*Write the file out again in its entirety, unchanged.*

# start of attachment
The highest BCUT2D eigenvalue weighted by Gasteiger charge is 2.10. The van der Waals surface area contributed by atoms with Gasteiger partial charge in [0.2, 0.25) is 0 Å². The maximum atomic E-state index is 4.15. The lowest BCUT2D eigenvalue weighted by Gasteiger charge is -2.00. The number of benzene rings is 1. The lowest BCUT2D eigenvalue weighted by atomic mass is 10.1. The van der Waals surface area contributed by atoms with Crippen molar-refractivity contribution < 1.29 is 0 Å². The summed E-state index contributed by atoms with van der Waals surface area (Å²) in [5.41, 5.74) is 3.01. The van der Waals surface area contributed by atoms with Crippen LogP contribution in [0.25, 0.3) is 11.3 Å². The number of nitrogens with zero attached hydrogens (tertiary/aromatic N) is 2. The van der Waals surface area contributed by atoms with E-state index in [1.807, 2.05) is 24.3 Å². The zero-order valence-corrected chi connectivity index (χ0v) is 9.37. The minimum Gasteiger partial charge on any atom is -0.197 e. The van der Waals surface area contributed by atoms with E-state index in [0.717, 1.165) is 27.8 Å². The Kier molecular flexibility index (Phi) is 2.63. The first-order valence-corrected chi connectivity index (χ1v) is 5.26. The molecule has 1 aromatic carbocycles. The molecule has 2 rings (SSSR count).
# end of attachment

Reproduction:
The highest BCUT2D eigenvalue weighted by Gasteiger charge is 2.10. The van der Waals surface area contributed by atoms with Gasteiger partial charge in [0.2, 0.25) is 0 Å². The maximum atomic E-state index is 4.15. The lowest BCUT2D eigenvalue weighted by Gasteiger charge is -2.00. The number of benzene rings is 1. The lowest BCUT2D eigenvalue weighted by atomic mass is 10.1. The van der Waals surface area contributed by atoms with Crippen molar-refractivity contribution < 1.29 is 0 Å². The summed E-state index contributed by atoms with van der Waals surface area (Å²) in [5.41, 5.74) is 3.01. The van der Waals surface area contributed by atoms with Crippen LogP contribution in [0.25, 0.3) is 11.3 Å². The number of nitrogens with zero attached hydrogens (tertiary/aromatic N) is 2. The van der Waals surface area contributed by atoms with E-state index in [1.807, 2.05) is 24.3 Å². The zero-order valence-corrected chi connectivity index (χ0v) is 9.37. The minimum Gasteiger partial charge on any atom is -0.197 e. The van der Waals surface area contributed by atoms with E-state index in [0.717, 1.165) is 27.8 Å². The Kier molecular flexibility index (Phi) is 2.63. The first-order valence-corrected chi connectivity index (χ1v) is 5.26. The molecule has 1 aromatic carbocycles. The molecule has 2 rings (SSSR count).